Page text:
Herbal plant with astringent and digestive effects, used in case of diarrhoea and stomachache, best taken as tea or tincture.


Common names: yarrow, milfoil, carpenter’s weed, millefoil, soldier’s woundwort, nose-bleed, nosebleed plant
Scientific name (Binomial name): Achillea millefolium L.
The term millefolium means “thousand leafed”
French name: millefeuille
German name: Schafgarbenkraut /Schafgarbe
Italian name: achillea
Portuguese name: mil-folhas

Where grows yarrow



Biochemical composition

– Essential oils (volatile oils)
– Sesquiterpenes
– Coumarins
– Pro azulenes
– Azulene
– Chamazulene
– Flavonoids
– Alkaloids
– Salicylic acid
– Camphor
– Linalool
– Vitamin E

​Parts Used

Aerial parts (flowers, leaves, sometimes stems)

​Key Action

Internal use
Adstringent, digestive, spasmolytic (antispasmodic), bitter, anti-inflammatory

External Use
Wound care (wound healer), antiseptic

Medicinal Use

Internal Use
Stomach pain (with spasms), spasms or cramps during menstrual disorders, heavy bleeding during menstruation (used in tea or tincture), anorexia, dyspepsia (digestive disorders or indigestion), flatulence, gastroesophageal reflux (stomach acid), gout, diarrhoea, fever

External Use
Small cuts, (minor) wounds, greasy hair (in shampoos), hemorrhoids, burns, acne, bruises, sprains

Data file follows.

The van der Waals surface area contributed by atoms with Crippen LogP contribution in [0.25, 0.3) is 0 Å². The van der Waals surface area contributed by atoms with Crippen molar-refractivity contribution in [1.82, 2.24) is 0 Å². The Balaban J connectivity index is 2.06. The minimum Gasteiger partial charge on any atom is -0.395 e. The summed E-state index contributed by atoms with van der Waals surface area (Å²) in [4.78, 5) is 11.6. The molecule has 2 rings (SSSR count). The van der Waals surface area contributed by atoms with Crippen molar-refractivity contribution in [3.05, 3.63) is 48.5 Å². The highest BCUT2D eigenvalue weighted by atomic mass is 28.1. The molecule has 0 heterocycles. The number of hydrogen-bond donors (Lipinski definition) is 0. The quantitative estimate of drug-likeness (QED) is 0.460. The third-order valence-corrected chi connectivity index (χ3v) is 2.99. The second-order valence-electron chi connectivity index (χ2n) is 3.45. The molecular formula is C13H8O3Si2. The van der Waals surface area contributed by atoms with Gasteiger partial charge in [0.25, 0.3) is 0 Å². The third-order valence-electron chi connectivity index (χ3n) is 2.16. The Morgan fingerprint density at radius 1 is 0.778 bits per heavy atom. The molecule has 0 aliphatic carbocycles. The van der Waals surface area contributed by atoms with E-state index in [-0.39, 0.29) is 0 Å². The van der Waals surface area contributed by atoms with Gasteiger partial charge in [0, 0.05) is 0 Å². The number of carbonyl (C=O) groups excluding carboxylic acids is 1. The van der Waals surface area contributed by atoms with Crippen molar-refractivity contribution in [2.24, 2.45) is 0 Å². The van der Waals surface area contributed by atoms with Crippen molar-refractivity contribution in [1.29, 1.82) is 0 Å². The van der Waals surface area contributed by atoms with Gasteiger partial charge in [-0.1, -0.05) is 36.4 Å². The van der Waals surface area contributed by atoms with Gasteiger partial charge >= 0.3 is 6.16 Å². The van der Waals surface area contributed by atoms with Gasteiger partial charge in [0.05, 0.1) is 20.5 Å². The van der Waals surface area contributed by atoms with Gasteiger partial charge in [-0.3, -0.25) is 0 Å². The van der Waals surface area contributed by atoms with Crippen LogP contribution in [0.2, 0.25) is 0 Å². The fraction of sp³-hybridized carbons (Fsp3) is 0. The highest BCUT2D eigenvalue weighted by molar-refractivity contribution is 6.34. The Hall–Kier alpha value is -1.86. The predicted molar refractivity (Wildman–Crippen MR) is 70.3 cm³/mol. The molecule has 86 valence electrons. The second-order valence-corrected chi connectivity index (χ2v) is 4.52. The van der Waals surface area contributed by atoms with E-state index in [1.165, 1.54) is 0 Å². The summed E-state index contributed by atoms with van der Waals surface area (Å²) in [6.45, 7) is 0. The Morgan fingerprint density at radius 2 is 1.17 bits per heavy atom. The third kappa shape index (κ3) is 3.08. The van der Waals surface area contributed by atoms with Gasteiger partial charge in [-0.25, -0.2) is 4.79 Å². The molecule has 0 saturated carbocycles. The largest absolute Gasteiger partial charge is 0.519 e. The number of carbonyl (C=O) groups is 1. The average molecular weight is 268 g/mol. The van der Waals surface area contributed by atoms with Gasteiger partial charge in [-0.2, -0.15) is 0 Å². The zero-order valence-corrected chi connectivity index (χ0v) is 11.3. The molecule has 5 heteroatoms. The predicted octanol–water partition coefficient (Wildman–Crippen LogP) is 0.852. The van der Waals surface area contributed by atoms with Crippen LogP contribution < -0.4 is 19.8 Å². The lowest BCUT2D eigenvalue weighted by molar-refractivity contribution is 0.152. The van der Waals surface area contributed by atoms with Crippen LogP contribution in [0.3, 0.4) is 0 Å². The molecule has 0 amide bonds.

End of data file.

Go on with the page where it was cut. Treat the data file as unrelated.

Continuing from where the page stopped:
Useful observation yarrow

Side Effects

Allergy (rash), especially allergic to plants in the Asteraceae family


Allergy (to yarrow), pregnancy (orally taken), breast-feeding (orally taken)


Bloodthinning medications (anticoagulant), lithium


Yarrow tea (and lotion)

– Essential oil

– Yarrow tincture

– Yarrow decoction

– Shampoos (in case of greasy hair)

– Poultice of yarrow

– Bath of yarrow

Where Grows Yarrow ?

Yarrow grows wild in Northern America, Europe and Asia. Grows good in sunny position. Yarrow is native to Europe. It is a perennial plant and appreciates full sun (or partial shade).

When Can We Collect the Fruits of Yarrow ?

Yarrow can be collected from June to September, especially when it is in flower.

Useful Observation
  • The Latin name of yarrow (Achillea millefolium) is a reference to the Greek warrior Achilles, the hero of Greek mythology. Achilles used yarrow to staunch the wounds of its army during the Trojan War.
  • One cas use yarrow as fresh or dried herb.

Text written by Xavier Gruffat (pharmacist ETH Zurich, Switzerland).  Pictures : © fisfra –,


Did you find this article useful?

Informations sur la rédaction de cet article et la date de la dernière modification: 06.04.2018